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The next time you listen to the news on an Amazon Alexa you might hear an ad for Wendy’s Baconator.

Voice computing analytics company VoiceLabs today announced the launch of Sponsored Messages, a service that lets Alexa developers monetize their skills with advertisements.

The first Sponsored Messages advertisers include ESPN, Wendy’s, and Progressive Insurance. To hear what an ad sounds like, try the San Francisco for Local News flash briefing in the Alexa Skills Store.

The advertising plan sits on top of the VoiceLabs analytics platform. To start advertising, developers must request to join. Once they’re in, they just check a box that asks if they’d like to monetize, then choose which ads to run, VoiceLabs CEO Adam Marchick told VentureBeat in a phone interview.


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The fledgling ad network is possible due to a recent change in policy for Alexa skills developers. Last month, as people took Google to task for Beauty and the Beast and Burger King ads, Amazon declared that Alexa skills developers weren’t allowed to include advertising.

Since then, the policy has changed to allow ads in flash briefings, streaming music, and streaming radio. Roughly 3,000 of the 13,000 skills in the Alexa Skills Store fit this description, Marchick said. The cadence on how often an advertisement plays is determined by the skill creator.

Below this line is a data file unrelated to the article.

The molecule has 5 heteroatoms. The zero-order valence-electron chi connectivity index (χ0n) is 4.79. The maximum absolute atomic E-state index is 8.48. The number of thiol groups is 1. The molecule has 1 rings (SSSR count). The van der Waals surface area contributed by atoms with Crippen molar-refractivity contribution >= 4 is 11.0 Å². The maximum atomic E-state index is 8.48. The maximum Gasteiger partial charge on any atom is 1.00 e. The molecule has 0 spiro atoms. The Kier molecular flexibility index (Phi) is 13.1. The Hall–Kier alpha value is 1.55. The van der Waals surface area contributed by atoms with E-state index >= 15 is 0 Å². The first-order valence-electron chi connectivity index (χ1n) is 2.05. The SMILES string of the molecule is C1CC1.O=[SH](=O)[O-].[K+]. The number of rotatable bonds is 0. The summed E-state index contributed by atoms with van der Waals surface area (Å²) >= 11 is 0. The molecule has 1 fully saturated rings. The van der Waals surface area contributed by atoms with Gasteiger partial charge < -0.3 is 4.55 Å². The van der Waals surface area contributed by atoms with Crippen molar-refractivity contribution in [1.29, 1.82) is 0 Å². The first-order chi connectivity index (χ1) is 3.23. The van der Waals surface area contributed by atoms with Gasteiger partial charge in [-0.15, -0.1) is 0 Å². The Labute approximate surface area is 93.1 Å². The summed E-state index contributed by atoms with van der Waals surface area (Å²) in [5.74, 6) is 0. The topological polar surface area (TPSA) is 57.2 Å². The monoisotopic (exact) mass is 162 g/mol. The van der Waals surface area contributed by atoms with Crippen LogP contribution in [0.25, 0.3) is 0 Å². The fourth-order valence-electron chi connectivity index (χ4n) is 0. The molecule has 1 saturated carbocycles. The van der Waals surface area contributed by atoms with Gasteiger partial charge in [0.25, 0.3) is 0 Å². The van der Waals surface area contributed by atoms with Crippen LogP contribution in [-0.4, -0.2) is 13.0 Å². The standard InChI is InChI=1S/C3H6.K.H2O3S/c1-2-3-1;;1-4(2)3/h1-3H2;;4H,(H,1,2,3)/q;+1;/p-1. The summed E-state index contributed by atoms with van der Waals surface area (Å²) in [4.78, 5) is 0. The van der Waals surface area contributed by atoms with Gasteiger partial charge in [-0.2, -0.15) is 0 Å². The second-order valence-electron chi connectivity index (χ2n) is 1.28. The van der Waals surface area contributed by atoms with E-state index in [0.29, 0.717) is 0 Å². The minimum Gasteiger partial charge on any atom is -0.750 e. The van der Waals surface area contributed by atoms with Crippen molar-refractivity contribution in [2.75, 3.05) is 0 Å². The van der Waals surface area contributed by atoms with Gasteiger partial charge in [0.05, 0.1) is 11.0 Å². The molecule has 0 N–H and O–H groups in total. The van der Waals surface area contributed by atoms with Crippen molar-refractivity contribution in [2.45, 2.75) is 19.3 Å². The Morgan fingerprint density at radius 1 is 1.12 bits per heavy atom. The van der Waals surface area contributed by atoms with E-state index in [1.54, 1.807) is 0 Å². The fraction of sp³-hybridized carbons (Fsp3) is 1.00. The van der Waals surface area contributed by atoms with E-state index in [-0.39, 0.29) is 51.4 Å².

“Once they [an Alexa skill user] get a first ad, they might not get another ad for 30 sessions, all configurable by the developer,” Marchick said.

With more than 13,000 skills, Alexa clearly has the largest voice app ecosystem right now, but Marchick said he wants the ad network to make its way to other third-party voice app ecosystems emerging around Cortana and Google Assistant. By comparison, about two dozen Cortana skills made their debut Wednesday, while Google Assistant has more than 200 actions.

Amazon began to allow developers to learn the location of users earlier this year, so VoiceLabs ads can be targeted by location, but more permissions are required from Amazon in order to target specific demographics, Marchick said.

“We can’t do what Amazon doesn’t enable, and Amazon doesn’t enable identity so we can’t do that specific level of targeting,” he said.

VoiceLabs is currently used by more than 1,000 developers creating Google Assistant actions and Alexa skills.

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